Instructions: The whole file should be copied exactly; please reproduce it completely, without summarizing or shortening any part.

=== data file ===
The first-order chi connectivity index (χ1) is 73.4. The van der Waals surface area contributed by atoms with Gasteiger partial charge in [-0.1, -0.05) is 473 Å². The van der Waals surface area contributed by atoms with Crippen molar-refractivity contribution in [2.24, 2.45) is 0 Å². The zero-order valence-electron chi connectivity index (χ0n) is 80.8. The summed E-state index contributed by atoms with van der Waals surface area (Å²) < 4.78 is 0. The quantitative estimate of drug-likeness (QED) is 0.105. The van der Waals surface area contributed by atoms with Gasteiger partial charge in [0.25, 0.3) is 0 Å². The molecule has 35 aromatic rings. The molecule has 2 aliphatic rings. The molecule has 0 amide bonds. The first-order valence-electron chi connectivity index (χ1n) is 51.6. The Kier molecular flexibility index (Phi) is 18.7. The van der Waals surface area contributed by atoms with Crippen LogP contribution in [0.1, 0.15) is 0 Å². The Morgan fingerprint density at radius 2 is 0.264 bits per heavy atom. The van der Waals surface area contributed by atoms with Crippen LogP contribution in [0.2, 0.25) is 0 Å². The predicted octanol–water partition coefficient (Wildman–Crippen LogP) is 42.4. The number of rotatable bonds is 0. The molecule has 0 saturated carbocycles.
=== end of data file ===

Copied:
The first-order chi connectivity index (χ1) is 73.4. The van der Waals surface area contributed by atoms with Gasteiger partial charge in [-0.1, -0.05) is 473 Å². The van der Waals surface area contributed by atoms with Crippen molar-refractivity contribution in [2.24, 2.45) is 0 Å². The zero-order valence-electron chi connectivity index (χ0n) is 80.8. The summed E-state index contributed by atoms with van der Waals surface area (Å²) < 4.78 is 0. The quantitative estimate of drug-likeness (QED) is 0.105. The van der Waals surface area contributed by atoms with Gasteiger partial charge in [0.25, 0.3) is 0 Å². The molecule has 35 aromatic rings. The molecule has 2 aliphatic rings. The molecule has 0 amide bonds. The first-order valence-electron chi connectivity index (χ1n) is 51.6. The Kier molecular flexibility index (Phi) is 18.7. The van der Waals surface area contributed by atoms with Crippen LogP contribution in [0.1, 0.15) is 0 Å². The Morgan fingerprint density at radius 2 is 0.264 bits per heavy atom. The van der Waals surface area contributed by atoms with Crippen LogP contribution in [0.2, 0.25) is 0 Å². The predicted octanol–water partition coefficient (Wildman–Crippen LogP) is 42.4. The number of rotatable bonds is 0. The molecule has 0 saturated carbocycles.